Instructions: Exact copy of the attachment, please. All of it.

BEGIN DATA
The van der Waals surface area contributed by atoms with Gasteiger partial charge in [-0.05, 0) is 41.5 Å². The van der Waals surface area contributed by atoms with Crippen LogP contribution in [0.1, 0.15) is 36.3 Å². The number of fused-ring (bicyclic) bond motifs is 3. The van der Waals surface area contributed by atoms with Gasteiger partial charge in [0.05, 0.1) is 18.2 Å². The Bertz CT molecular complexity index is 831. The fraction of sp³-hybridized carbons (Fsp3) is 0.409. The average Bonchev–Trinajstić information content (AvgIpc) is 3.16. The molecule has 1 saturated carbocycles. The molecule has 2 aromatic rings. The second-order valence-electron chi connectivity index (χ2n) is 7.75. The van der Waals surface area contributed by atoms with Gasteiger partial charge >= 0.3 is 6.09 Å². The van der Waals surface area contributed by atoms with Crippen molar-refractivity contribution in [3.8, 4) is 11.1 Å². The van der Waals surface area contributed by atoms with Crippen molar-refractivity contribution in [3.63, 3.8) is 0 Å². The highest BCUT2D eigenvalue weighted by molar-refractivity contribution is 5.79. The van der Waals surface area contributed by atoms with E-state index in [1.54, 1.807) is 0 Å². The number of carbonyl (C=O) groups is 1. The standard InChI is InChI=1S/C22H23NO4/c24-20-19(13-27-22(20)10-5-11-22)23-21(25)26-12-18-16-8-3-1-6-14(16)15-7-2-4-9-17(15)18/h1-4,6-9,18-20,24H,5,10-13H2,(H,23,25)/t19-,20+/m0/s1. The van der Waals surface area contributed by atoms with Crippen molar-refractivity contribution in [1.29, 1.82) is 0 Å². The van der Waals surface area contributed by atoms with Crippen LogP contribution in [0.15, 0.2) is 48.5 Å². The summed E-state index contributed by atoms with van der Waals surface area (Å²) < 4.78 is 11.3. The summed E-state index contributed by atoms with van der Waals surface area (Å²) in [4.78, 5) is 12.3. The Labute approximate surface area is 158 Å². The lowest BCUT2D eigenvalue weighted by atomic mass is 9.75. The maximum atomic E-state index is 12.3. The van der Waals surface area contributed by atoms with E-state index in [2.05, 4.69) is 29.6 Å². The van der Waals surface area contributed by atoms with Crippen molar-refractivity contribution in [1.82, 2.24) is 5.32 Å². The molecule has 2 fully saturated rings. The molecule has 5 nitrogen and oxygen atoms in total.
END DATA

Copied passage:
The van der Waals surface area contributed by atoms with Gasteiger partial charge in [-0.05, 0) is 41.5 Å². The van der Waals surface area contributed by atoms with Crippen LogP contribution in [0.1, 0.15) is 36.3 Å². The number of fused-ring (bicyclic) bond motifs is 3. The van der Waals surface area contributed by atoms with Gasteiger partial charge in [0.05, 0.1) is 18.2 Å². The Bertz CT molecular complexity index is 831. The fraction of sp³-hybridized carbons (Fsp3) is 0.409. The average Bonchev–Trinajstić information content (AvgIpc) is 3.16. The molecule has 1 saturated carbocycles. The molecule has 2 aromatic rings. The second-order valence-electron chi connectivity index (χ2n) is 7.75. The van der Waals surface area contributed by atoms with Gasteiger partial charge >= 0.3 is 6.09 Å². The van der Waals surface area contributed by atoms with Crippen molar-refractivity contribution in [3.8, 4) is 11.1 Å². The van der Waals surface area contributed by atoms with Crippen molar-refractivity contribution in [3.63, 3.8) is 0 Å². The highest BCUT2D eigenvalue weighted by molar-refractivity contribution is 5.79. The van der Waals surface area contributed by atoms with E-state index in [1.54, 1.807) is 0 Å². The number of carbonyl (C=O) groups is 1. The standard InChI is InChI=1S/C22H23NO4/c24-20-19(13-27-22(20)10-5-11-22)23-21(25)26-12-18-16-8-3-1-6-14(16)15-7-2-4-9-17(15)18/h1-4,6-9,18-20,24H,5,10-13H2,(H,23,25)/t19-,20+/m0/s1. The van der Waals surface area contributed by atoms with Crippen molar-refractivity contribution in [1.29, 1.82) is 0 Å². The van der Waals surface area contributed by atoms with Crippen LogP contribution in [0.15, 0.2) is 48.5 Å². The summed E-state index contributed by atoms with van der Waals surface area (Å²) < 4.78 is 11.3. The summed E-state index contributed by atoms with van der Waals surface area (Å²) in [4.78, 5) is 12.3. The Labute approximate surface area is 158 Å². The lowest BCUT2D eigenvalue weighted by atomic mass is 9.75. The maximum atomic E-state index is 12.3. The van der Waals surface area contributed by atoms with E-state index in [2.05, 4.69) is 29.6 Å². The van der Waals surface area contributed by atoms with Crippen molar-refractivity contribution in [1.82, 2.24) is 5.32 Å². The molecule has 2 fully saturated rings. The molecule has 5 nitrogen and oxygen atoms in total.